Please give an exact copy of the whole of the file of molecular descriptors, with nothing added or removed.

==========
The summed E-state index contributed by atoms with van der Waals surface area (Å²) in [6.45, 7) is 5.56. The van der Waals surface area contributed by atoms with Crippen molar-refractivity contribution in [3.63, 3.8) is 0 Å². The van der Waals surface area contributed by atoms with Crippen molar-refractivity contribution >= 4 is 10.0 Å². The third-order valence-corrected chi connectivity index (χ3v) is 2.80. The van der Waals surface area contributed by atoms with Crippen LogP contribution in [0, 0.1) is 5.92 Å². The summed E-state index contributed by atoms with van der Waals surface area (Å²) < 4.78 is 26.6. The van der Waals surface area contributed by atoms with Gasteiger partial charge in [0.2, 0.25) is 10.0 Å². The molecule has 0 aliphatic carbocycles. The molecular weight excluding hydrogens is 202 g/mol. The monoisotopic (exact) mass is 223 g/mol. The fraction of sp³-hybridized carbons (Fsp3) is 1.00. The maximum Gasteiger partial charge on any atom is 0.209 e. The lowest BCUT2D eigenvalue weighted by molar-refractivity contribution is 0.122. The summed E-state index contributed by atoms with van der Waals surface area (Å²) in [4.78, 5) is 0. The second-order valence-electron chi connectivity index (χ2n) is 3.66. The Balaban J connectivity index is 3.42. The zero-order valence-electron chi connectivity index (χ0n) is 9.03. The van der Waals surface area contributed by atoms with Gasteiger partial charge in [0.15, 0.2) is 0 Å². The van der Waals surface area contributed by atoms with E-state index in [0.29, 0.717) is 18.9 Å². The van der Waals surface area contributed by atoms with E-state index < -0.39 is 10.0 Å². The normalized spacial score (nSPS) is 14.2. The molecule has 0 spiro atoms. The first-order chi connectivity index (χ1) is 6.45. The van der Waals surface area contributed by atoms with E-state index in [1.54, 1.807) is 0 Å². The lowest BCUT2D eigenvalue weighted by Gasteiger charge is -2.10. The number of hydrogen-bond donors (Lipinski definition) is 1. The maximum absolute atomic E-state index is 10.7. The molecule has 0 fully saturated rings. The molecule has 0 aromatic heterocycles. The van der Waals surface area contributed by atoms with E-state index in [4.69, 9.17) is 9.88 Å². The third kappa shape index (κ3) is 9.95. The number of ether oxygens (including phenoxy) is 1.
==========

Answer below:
The summed E-state index contributed by atoms with van der Waals surface area (Å²) in [6.45, 7) is 5.56. The van der Waals surface area contributed by atoms with Crippen molar-refractivity contribution in [3.63, 3.8) is 0 Å². The van der Waals surface area contributed by atoms with Crippen molar-refractivity contribution >= 4 is 10.0 Å². The third-order valence-corrected chi connectivity index (χ3v) is 2.80. The van der Waals surface area contributed by atoms with Crippen LogP contribution in [0, 0.1) is 5.92 Å². The summed E-state index contributed by atoms with van der Waals surface area (Å²) < 4.78 is 26.6. The van der Waals surface area contributed by atoms with Gasteiger partial charge in [0.2, 0.25) is 10.0 Å². The molecule has 0 aliphatic carbocycles. The molecular weight excluding hydrogens is 202 g/mol. The monoisotopic (exact) mass is 223 g/mol. The fraction of sp³-hybridized carbons (Fsp3) is 1.00. The maximum Gasteiger partial charge on any atom is 0.209 e. The lowest BCUT2D eigenvalue weighted by molar-refractivity contribution is 0.122. The summed E-state index contributed by atoms with van der Waals surface area (Å²) in [4.78, 5) is 0. The second-order valence-electron chi connectivity index (χ2n) is 3.66. The Balaban J connectivity index is 3.42. The zero-order valence-electron chi connectivity index (χ0n) is 9.03. The van der Waals surface area contributed by atoms with Gasteiger partial charge in [0.15, 0.2) is 0 Å². The van der Waals surface area contributed by atoms with E-state index in [0.29, 0.717) is 18.9 Å². The van der Waals surface area contributed by atoms with E-state index < -0.39 is 10.0 Å². The normalized spacial score (nSPS) is 14.2. The molecule has 0 spiro atoms. The first-order chi connectivity index (χ1) is 6.45. The van der Waals surface area contributed by atoms with E-state index in [1.54, 1.807) is 0 Å². The lowest BCUT2D eigenvalue weighted by Gasteiger charge is -2.10. The number of hydrogen-bond donors (Lipinski definition) is 1. The maximum absolute atomic E-state index is 10.7. The molecule has 0 fully saturated rings. The molecule has 0 aromatic heterocycles. The van der Waals surface area contributed by atoms with E-state index in [4.69, 9.17) is 9.88 Å². The third kappa shape index (κ3) is 9.95. The number of ether oxygens (including phenoxy) is 1.